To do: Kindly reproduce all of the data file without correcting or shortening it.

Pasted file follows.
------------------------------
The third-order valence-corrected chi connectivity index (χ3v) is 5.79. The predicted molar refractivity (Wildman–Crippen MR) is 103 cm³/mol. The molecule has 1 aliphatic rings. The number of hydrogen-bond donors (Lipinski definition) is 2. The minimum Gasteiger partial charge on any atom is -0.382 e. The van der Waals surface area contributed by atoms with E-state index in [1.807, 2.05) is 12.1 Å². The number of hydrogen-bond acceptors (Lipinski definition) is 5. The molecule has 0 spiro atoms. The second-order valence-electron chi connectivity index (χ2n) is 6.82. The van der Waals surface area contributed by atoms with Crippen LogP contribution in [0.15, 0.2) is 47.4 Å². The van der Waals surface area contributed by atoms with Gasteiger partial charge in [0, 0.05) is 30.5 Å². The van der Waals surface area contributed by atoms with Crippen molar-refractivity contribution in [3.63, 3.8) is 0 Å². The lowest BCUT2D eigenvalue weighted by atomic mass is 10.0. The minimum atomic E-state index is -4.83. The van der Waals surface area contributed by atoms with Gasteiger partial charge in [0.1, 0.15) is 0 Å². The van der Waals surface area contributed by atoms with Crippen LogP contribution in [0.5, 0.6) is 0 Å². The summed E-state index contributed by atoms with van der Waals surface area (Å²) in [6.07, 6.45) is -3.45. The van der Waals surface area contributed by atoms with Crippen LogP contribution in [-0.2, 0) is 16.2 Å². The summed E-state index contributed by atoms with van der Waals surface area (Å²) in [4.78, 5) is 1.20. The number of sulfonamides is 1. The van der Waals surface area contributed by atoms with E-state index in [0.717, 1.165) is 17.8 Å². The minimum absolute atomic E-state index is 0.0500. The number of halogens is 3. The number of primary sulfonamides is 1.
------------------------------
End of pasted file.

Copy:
The third-order valence-corrected chi connectivity index (χ3v) is 5.79. The predicted molar refractivity (Wildman–Crippen MR) is 103 cm³/mol. The molecule has 1 aliphatic rings. The number of hydrogen-bond donors (Lipinski definition) is 2. The minimum Gasteiger partial charge on any atom is -0.382 e. The van der Waals surface area contributed by atoms with E-state index in [1.807, 2.05) is 12.1 Å². The number of hydrogen-bond acceptors (Lipinski definition) is 5. The molecule has 0 spiro atoms. The second-order valence-electron chi connectivity index (χ2n) is 6.82. The van der Waals surface area contributed by atoms with Crippen LogP contribution in [0.15, 0.2) is 47.4 Å². The van der Waals surface area contributed by atoms with Gasteiger partial charge in [0, 0.05) is 30.5 Å². The van der Waals surface area contributed by atoms with Crippen molar-refractivity contribution in [3.63, 3.8) is 0 Å². The lowest BCUT2D eigenvalue weighted by atomic mass is 10.0. The minimum atomic E-state index is -4.83. The van der Waals surface area contributed by atoms with Gasteiger partial charge in [0.1, 0.15) is 0 Å². The van der Waals surface area contributed by atoms with Crippen LogP contribution in [0.5, 0.6) is 0 Å². The summed E-state index contributed by atoms with van der Waals surface area (Å²) in [6.07, 6.45) is -3.45. The van der Waals surface area contributed by atoms with Crippen LogP contribution in [-0.2, 0) is 16.2 Å². The summed E-state index contributed by atoms with van der Waals surface area (Å²) in [4.78, 5) is 1.20. The number of sulfonamides is 1. The van der Waals surface area contributed by atoms with E-state index in [0.717, 1.165) is 17.8 Å². The minimum absolute atomic E-state index is 0.0500. The number of halogens is 3. The number of primary sulfonamides is 1.